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Social Media and Mobility are Changing the World

September 5, 2012


The folks at OpenSite.org recently wrote, “Where were you when news of the tsunami hit Japan in 2011? How about when Michael Jackson died? Probably online, according to many experts who claim that social media has become the main media source for hundreds of millions of people. Not just in the U.S., either; Facebook alone has more than 900 million users spread across the globe as of 2012.” [“Power to the Online People,” 23 August 2012] Despite the financial woes associated with Facebook’s IPO, the company remains a powerful source of influence and connectivity around the globe. The OpenSite comment continues:

“Other social media giants like Twitter have facilitated revolution against unjust leaders and warned people of impending natural disaster. In fact, so many people regularly interact online that if the Internet were a nation, it would exceed the Americas, Europe and the Middle East combined in population. No wonder more than 13 million members of the online community used Reddit and other media platforms to protest SOPA, a proposed Internet censorship bill.”

Perhaps the clearest indication that social media sites are here to stay (and have changed the world) is the fact that “the 2012 US presidential race has been called the first true social media election, with both candidates tweeting their Spotify playlists and Ann Romney taking to Pinterest, a photo-clipping site.” [“Romney and Obama ignite social media war,” Financial Times, by Tim Bradshaw, 30 August 2012] As the folks at OpenSite note, it is not just people in the developed world that exploiting access to social media sites. Quentin Hardy writes that “the most dramatic changes [brought about by social media] may be in places most of us do not now see.” [“Cloud Computing for the Poorest Countries,” New York Times, 29 August 2012] He explains:

“Already, places without clean water, decent sanitation or steady electricity are using supercomputers. Cheki is a used car classifieds business that serves up about a billion page views a month, mostly in Kenya and Nigeria. Most of the one million people using the site are looking at it with Android-based smartphones that cost about $70, according to Thomas Shaw, the company’s information technology manager. Imagine things in a few years, when Huawei, which makes most of the devices, gets those phone prices even lower. This appears to be changing markets in several other countries as well. ‘There are people in Malawi, Rwanda and Ethiopia looking at the cars, too,’ he says. Tariffs on cars are often high in these places, and a big market in another country may be a better way for them to buy. Unlike the developed world, where speed, agility and cost are factors that make Amazon Web Services attractive, in the developing world it’s good to be on battery-powered phones and servers in California, instead of relying on an often-brittle electric grid.”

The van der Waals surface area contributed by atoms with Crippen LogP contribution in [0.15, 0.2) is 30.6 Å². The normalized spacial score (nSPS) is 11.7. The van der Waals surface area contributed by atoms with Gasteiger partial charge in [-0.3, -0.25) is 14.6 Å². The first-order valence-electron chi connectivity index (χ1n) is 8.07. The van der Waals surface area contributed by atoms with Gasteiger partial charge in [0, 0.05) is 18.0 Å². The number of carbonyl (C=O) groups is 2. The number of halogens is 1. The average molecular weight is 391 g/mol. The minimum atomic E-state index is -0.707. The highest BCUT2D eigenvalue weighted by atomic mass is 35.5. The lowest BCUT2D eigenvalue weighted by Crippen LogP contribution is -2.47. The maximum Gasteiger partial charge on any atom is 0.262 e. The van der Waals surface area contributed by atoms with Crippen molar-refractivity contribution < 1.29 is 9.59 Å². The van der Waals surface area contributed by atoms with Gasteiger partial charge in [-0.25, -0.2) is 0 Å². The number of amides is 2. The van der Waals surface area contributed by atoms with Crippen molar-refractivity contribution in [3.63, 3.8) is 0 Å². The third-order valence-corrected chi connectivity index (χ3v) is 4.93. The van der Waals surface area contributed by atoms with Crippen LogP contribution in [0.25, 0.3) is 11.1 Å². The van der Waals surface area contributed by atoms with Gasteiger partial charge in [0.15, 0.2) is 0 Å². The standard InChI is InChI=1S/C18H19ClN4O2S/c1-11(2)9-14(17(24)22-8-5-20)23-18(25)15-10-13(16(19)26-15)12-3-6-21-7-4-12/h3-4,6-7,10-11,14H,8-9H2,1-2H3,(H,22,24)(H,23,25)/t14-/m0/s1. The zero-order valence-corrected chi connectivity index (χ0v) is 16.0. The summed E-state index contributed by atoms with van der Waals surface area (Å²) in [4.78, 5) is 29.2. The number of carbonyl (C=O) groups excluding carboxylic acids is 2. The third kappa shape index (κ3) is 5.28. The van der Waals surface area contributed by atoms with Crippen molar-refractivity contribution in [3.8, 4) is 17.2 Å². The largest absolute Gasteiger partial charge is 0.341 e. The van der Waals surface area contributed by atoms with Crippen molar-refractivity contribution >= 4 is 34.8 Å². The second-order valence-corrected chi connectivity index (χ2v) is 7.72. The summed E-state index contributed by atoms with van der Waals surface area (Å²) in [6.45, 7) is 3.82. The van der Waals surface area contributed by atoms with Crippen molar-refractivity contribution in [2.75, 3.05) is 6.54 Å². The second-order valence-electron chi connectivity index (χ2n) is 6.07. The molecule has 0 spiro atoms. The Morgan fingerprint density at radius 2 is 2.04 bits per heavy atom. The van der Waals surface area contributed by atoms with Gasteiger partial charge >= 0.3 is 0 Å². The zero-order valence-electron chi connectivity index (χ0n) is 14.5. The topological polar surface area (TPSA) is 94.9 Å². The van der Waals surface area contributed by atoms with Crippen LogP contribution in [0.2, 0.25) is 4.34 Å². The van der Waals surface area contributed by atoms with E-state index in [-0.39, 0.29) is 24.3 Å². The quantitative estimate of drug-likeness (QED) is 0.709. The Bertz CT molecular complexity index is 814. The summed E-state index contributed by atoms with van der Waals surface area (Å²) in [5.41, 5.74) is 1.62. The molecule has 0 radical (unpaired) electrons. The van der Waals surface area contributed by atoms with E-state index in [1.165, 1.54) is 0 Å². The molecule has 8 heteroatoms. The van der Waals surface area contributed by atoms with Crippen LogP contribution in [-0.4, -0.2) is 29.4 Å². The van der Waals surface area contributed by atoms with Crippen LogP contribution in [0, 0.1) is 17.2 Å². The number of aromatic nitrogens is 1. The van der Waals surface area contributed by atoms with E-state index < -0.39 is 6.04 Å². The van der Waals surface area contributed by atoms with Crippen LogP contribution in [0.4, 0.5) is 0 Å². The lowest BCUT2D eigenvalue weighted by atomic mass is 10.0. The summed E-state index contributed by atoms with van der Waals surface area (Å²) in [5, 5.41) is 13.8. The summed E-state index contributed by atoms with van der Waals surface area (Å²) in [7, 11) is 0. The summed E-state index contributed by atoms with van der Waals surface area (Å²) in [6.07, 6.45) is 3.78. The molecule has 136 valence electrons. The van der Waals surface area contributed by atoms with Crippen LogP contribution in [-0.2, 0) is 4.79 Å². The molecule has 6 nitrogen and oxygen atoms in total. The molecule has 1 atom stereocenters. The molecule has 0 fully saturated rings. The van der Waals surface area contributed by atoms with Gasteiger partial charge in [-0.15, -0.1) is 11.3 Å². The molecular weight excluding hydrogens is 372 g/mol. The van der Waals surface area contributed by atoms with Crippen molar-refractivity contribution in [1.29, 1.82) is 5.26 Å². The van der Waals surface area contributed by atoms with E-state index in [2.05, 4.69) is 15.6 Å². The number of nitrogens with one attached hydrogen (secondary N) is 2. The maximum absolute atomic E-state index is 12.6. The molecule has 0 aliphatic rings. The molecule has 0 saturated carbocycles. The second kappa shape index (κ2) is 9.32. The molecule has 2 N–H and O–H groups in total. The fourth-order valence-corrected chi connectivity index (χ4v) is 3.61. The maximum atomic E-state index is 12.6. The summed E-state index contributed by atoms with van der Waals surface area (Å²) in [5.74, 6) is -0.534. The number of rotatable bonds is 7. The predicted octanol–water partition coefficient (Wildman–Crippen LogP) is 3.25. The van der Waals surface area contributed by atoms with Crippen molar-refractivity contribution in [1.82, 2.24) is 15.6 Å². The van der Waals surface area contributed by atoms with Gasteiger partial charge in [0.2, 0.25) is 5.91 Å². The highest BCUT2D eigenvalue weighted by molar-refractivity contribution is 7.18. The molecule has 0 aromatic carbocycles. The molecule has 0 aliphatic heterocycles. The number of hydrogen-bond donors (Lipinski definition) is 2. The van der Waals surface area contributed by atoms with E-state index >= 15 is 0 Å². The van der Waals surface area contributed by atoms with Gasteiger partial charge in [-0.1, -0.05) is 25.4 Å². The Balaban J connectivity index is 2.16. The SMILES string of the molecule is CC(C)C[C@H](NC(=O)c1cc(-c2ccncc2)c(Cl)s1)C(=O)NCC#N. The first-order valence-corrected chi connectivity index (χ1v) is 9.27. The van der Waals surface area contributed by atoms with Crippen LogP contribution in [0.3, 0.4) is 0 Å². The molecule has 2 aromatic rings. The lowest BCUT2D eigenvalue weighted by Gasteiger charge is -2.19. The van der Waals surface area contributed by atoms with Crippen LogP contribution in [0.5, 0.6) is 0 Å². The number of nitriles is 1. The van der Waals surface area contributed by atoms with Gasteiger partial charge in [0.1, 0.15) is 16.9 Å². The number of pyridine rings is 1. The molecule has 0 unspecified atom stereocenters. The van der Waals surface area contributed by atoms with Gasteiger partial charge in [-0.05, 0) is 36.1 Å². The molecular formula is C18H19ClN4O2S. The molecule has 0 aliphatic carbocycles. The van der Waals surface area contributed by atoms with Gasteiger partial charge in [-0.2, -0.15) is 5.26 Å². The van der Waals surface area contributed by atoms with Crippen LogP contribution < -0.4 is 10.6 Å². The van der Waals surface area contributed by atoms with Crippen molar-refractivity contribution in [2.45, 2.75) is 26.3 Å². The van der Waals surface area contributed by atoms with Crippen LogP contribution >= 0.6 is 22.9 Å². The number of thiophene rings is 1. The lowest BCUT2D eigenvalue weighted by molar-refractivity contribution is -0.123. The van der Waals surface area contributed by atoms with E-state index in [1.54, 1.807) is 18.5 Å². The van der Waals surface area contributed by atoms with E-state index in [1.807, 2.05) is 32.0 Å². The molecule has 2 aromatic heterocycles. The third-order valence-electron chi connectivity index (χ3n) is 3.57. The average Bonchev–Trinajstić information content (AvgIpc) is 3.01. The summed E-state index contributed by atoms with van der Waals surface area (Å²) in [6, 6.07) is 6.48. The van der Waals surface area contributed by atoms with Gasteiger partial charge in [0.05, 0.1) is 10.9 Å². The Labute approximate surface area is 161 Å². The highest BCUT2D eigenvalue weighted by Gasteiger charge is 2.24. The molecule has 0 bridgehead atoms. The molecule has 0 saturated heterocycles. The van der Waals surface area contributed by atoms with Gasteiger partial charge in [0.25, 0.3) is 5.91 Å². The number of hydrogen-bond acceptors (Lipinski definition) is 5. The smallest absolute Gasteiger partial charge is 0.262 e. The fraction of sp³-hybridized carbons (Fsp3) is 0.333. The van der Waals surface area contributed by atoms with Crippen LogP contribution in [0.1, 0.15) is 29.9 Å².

Hardy goes on to report that everything from job sites to mobile payment services all use access to the cloud to make life better for those in the developing world. In fact, he reports, “Mobile money has become so big that the Africa Development Bank says the new money may be causing inflation.” To visually demonstrate how important the World Wide Web has become, Sarah Wenger of OpenSite created the following infographic. As the introduction to the infographic states, “Keep this graphic in mind next time you log on, because knowledge is power — and a little knowledge goes a long way in the Internet Age.”




Love it or hate it, you have to admit that the Internet age has changed the world.

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